Starch is the most abundant source of energy in broiler diets, providing about 50 % of apparent metabolisable energy. Broiler diets generally contain approximately 40 % starch, which is thought to be completely digested within the small intestine. However, the microbiota in the large intestine also plays an important role in starch digestion, producing volatile fatty acids that act as an energy source. The potential consequence of this is an incorrect prediction of the digestible energy values of diets when considering the contribution of starch. In this regard, it is important to understand the kinetics of starch digestion and the degree of disappearance throughout the chicken gastrointestinal tract.
The present study evaluated the effects of different diet types on starch digestion along the gastrointestinal tract of broiler. Birds were offered either a wheat- or corn-based diet, with 12 replicates of six birds per treatment, raised for 35 days. Titanium dioxide was added at 5 g/kg into all diets as an indirect marker to calculate digestibility. On day 35, excreta were collected and pooled per pen, and four birds per pen were randomly euthanized to collect digesta samples from the crop, gizzard, jejunum, ileum and caeca.
The quantity of undigested starch in the gizzard was lower in birds fed the wheat-based diet compared to those fed the corn-based diet. This suggests that the gastro-duodenal reflux of digesta was comparatively greater in the anterior tract of birds fed the corn-based diet. However, the undigested starch in the jejunum was lower in birds fed the corn-based diet, indicating that the likelihood of starch reaching the hind gut for microbial fermentation was greater in birds fed the wheat-based diet. The amount of undigested starch did not change from the ileum to caeca in both diets, demonstrating that starch digestion predominantly takes place in the distal jejunum, irrespective of diet type. There was no difference between the two diets with regards to the quantity of undigested starch present in the excreta.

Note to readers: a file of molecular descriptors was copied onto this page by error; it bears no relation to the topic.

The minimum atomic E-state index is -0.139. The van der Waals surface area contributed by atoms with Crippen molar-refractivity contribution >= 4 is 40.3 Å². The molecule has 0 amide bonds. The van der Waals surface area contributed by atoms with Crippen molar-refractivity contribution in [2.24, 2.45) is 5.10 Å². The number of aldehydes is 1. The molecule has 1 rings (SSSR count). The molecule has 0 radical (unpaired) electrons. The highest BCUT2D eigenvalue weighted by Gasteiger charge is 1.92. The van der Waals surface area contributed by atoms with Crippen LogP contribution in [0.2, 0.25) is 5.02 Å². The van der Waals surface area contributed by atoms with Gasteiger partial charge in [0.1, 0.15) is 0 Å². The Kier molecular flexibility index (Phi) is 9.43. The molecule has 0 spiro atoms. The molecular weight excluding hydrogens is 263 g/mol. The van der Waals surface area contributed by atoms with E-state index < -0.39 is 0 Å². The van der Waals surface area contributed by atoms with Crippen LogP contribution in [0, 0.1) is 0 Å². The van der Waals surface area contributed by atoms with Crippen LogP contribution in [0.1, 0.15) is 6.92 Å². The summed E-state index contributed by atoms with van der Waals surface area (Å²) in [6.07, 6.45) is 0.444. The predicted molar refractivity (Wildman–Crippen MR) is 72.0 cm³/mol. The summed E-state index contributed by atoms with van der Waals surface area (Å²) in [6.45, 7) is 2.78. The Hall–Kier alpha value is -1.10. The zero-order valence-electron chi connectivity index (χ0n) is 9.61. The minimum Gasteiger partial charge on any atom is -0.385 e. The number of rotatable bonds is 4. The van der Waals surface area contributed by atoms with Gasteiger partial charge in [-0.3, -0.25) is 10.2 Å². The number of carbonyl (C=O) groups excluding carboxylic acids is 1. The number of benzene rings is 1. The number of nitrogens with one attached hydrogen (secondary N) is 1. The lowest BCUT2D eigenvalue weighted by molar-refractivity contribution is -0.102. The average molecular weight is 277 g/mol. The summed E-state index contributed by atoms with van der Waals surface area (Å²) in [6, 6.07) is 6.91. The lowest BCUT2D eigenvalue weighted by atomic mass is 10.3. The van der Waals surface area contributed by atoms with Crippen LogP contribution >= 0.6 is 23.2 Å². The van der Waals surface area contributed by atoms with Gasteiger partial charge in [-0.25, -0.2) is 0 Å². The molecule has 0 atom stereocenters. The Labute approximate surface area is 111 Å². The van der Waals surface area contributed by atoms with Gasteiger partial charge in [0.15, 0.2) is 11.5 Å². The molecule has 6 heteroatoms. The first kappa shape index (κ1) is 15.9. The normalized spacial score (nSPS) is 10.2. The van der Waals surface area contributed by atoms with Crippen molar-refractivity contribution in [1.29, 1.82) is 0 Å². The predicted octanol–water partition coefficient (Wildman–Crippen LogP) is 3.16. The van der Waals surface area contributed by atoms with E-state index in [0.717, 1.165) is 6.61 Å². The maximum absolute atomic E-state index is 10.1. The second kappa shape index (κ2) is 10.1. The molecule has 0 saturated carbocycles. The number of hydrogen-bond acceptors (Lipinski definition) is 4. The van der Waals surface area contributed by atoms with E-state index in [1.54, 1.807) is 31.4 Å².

Table 1 - Undigested starch (g/kg dry matter intake) along the gastrointestinal tract of broilers in response to feeding diets based on either corn or wheat.
In conclusion, the starch from the wheat-based diet was digested more slowly than that from the corn-based diet. Furthermore, it appears that a notable amount of starch from wheat was digested by microbial fermentation in the large intestine, while the majority of starch from corn was digested earlier in the tract, with very little digested after the jejunum.
ACKNOWLEDGEMENT: We would like to thank BASF SE for their support throughout this research.
Presented at the 30th Annual Australian Poultry Science Symposium 2020. For information on the next edition, click here.